It was all too obvious to the spectator that this was another allegory of lost innocence, but it appeared, to Mme Roland, among others, a remarkably decent work. It is certainly, for a subject of this type, a very painterly one. The luscious tender flesh, still painted with Rubens shadows of grey and blue, is now on the verge of decadence; the plump hands are becoming mannered. The dress, roughly painted with stiff loaded brush-strokes, sets off the melting Greuzian softness of the head, and the colours of the accessories (pink roses, green leaves, dark grey-blue sky) overflatter the tender passages. Yet in spite of all this the girl seems to have been painted as a study, i.e. objectively, and the stillness of the figure, a quality rare in Greuze, almost triumphs over the double entendre.
Anita Brookner on Greuze's La Cruche Cassée (Louvre) in Greuze (1971), ch. 7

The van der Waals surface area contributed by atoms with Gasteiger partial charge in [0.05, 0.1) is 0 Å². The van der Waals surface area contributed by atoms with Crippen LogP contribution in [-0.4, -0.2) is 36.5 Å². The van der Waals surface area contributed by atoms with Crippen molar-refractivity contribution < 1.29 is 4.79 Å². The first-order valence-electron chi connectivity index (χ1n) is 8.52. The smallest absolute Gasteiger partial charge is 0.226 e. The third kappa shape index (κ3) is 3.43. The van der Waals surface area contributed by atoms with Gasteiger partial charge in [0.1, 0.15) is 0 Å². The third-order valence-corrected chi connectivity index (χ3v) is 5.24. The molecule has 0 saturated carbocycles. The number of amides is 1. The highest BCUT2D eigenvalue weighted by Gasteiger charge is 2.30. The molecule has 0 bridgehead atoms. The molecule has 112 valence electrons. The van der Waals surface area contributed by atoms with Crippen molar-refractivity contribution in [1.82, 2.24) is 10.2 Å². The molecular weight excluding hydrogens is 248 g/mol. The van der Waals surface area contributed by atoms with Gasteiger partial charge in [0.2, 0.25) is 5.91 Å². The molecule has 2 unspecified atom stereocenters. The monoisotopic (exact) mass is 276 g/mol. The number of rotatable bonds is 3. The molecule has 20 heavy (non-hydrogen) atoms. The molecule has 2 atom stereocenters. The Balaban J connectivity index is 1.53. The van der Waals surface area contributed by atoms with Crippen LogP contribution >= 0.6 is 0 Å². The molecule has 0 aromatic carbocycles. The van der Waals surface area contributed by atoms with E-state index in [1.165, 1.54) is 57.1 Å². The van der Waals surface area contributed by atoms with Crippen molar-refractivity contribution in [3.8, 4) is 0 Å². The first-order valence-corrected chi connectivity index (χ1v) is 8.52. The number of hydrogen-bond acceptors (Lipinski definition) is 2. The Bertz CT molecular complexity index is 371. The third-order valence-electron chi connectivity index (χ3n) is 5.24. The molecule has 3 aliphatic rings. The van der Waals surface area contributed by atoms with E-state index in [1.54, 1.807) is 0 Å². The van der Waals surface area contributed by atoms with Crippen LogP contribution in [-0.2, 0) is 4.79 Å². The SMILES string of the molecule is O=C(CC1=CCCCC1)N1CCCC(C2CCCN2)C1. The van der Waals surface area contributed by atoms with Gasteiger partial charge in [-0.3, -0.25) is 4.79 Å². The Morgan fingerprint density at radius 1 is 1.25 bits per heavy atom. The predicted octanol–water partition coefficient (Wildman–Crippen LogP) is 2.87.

As always the reader gains both knowledge and insight from Brookner's art history. She does what all such guides should do: she makes us see a painting in fresh ways or as if for the first time. But we might also be inclined to look for parallels with Brookner's novels and with Brookner's own practice as an artist. In the passage above the typical Brooknerian descriptive battery is in full deployment. What's more, we see, in her weighing up of Greuze's balancing of painterly objectivity and decadent voluptuousness, something of the conflicts she would explore in her fiction. Further, in the phrase, 'on the verge of decadence', we perhaps have a fairly succinct setting out of the effect of Brookner's celebrated writing style.